ACHOO Syndrome

Autosomal Dominant Compelling Helioopthalmic Outburst Syndrome is characterized by uncontrollable sneezing in response to the sudden exposure to bright light, typically intense sunlight.

This type of sneezing is also known as photic sneezing, also known as photoptarmosisa condition of uncontrollable sneezing in response to numerous stimuli. About one in four individuals who already have a prickling sensation in their nose will sneeze in response to sunlight, but pure photic sneezing is far less common.

Sneezing is usually triggered by contact with infectious agents or after inhaling irritants, but the cause of photic sneezing is not fully understood. It may involve an over-excitability of the visual cortex in response to light, leading to a stronger activation of the secondary somatosensory areas.

“I like to write when I feel spiteful. It is like having a good sneeze.”
– D. H. Lawrence

Sneezing usually feels good because, much like an orgasm, sneezes are reflexes involving tension and release. Also, like climaxes, they sometimes feel like they are about to happen, but do not; and like the final throes of sex, they can erupt as loud crescendos or pop off like a string of firecrackers.

Some evidence suggests that sneezing, like orgasms, also releases endorphins. Unlike orgasms though, sneezes can travel at about 100 miles per hour.

Ross: I was in the shower, and I felt something.
Chandler: Was it like a sneeze, only better?
Friends (1996) Season 3, Ep. 23; “The One with Ross’s Thing” [No. 71]

Curiously, in English, it is common to say “Bless you”; in German, “Gesundheit”; in Hindu, one person says “Live” and the other responds “With you”; and in Zulu people say “I am now blessed”. The ancient Greeks and Romans said “Banish the Omen”.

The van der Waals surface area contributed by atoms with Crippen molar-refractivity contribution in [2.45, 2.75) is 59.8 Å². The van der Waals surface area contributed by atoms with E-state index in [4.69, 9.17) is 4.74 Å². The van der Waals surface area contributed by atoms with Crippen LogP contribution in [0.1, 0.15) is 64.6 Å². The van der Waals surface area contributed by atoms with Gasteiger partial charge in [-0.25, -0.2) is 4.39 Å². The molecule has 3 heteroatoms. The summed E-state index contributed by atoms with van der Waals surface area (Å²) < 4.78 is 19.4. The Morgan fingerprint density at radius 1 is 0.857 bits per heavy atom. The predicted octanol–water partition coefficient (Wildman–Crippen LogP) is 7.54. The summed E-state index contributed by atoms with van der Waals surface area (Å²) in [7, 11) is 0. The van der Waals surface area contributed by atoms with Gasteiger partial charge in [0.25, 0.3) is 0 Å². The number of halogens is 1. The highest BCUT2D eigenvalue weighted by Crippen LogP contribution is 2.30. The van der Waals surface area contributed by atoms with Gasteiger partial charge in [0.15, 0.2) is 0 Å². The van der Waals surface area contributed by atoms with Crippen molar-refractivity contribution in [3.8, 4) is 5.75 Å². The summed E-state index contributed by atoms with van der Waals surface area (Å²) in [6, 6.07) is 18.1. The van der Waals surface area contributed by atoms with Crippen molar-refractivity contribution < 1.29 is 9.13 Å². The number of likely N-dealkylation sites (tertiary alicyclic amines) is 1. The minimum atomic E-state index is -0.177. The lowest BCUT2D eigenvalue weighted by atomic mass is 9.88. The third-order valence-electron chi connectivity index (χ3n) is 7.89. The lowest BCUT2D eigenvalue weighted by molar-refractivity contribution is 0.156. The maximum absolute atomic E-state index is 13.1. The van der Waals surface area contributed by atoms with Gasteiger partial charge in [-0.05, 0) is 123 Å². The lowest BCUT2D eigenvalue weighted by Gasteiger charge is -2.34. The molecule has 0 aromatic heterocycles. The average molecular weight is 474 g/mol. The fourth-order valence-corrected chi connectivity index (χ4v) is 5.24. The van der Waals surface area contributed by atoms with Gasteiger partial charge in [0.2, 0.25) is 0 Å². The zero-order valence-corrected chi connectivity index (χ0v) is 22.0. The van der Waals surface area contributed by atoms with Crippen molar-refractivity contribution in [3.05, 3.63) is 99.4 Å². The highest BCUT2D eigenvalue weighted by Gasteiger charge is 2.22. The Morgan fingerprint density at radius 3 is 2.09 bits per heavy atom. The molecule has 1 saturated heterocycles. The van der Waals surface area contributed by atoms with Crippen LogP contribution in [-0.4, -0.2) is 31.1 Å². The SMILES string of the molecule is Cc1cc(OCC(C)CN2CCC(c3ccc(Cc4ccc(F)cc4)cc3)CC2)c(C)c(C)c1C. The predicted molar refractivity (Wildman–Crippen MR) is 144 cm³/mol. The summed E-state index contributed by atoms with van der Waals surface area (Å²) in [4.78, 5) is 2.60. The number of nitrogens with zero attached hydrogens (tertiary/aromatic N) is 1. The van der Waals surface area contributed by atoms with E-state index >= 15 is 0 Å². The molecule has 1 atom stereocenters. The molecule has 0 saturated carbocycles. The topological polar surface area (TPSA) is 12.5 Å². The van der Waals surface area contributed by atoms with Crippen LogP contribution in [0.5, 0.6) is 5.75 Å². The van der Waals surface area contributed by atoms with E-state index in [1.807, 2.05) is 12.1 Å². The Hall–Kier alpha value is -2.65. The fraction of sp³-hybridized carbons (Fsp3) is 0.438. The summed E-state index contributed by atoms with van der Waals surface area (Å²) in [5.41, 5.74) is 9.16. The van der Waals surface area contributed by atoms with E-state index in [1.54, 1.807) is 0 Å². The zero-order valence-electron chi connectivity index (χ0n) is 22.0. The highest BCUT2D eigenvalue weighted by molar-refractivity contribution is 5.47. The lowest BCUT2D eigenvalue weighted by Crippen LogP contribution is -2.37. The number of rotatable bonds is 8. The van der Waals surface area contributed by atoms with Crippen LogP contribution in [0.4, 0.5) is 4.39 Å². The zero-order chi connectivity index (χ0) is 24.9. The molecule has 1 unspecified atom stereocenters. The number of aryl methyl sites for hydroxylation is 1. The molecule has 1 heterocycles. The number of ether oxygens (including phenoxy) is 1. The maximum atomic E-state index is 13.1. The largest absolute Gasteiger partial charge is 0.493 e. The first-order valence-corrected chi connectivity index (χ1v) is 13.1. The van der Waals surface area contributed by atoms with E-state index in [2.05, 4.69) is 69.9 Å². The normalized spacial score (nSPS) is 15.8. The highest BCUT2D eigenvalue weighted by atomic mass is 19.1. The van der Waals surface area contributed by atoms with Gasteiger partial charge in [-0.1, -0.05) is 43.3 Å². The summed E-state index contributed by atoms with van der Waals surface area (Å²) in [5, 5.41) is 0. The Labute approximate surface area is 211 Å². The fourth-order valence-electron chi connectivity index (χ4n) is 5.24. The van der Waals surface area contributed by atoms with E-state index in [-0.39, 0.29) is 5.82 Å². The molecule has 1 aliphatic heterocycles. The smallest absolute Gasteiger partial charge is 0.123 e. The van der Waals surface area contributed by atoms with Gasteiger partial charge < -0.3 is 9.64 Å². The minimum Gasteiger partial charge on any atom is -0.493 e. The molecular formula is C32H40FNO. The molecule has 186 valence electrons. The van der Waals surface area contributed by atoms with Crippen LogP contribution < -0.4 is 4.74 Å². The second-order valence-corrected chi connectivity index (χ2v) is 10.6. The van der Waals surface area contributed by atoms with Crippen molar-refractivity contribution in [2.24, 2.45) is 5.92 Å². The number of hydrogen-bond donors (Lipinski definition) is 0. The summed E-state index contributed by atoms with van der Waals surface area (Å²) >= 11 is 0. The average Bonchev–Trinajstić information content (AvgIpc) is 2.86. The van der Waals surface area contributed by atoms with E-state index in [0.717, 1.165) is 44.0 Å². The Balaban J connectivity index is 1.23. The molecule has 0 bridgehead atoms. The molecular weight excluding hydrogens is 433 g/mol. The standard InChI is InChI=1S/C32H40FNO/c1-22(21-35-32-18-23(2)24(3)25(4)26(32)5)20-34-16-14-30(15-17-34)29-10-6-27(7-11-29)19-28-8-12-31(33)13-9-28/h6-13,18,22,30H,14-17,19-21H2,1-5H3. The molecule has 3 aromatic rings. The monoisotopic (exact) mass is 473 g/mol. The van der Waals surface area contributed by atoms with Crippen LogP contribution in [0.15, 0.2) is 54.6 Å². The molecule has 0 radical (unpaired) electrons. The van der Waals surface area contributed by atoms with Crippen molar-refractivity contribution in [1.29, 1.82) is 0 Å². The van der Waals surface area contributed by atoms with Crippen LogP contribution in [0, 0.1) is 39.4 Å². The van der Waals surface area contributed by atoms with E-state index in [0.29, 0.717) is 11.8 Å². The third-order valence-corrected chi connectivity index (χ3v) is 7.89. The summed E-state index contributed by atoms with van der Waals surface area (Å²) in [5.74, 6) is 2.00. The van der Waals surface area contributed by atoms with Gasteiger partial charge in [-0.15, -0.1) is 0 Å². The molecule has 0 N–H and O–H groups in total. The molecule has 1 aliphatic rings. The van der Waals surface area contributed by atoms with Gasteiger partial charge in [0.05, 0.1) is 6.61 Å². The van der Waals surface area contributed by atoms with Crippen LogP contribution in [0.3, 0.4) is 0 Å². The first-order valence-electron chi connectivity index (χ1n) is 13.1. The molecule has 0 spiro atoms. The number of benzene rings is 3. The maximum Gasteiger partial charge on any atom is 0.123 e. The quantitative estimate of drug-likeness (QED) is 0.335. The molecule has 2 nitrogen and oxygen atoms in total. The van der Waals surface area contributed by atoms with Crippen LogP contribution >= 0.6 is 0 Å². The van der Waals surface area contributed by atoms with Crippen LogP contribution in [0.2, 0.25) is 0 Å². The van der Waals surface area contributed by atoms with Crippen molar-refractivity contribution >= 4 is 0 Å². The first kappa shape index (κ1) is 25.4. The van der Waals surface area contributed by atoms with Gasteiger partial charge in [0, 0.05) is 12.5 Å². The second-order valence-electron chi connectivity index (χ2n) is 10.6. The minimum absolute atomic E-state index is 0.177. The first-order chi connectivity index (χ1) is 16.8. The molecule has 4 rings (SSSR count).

Depth Perception

The human eye uses three methods to perceive and determine distance:

“The more I see, the less I know for sure.”
– John Lennon

The size a known object has on your retina – if you have knowledge of the size of an object from previous experience, then your brain can gauge the distance based on the size of the object on the retina.

“There are things known and there are things unknown, and in between are the doors of perception.”
– Aldous Huxley

Moving parallax – when you move your head from side to side, objects that are close to you move rapidly across your retina. However, objects that are far away move very little. In this way, your brain can tell roughly how far something is from you.

“All things are subject to interpretation. Whichever interpretation prevails at a given time is a function of power and not truth.”
– Friedrich Nietzsche

Stereo vision – each eye receives a different image of an object on its retina because each eye is about 2 inches apart. This is especially true when an object is close to your eyes. This is less useful when objects are far away because the images on the retina become more identical the farther they are from your eyes.

“What you see and what you hear depends a great deal on where you are standing. It also depends on what sort of person you are.”
– C.S. Lewis, ‘The Magician’s Nephew’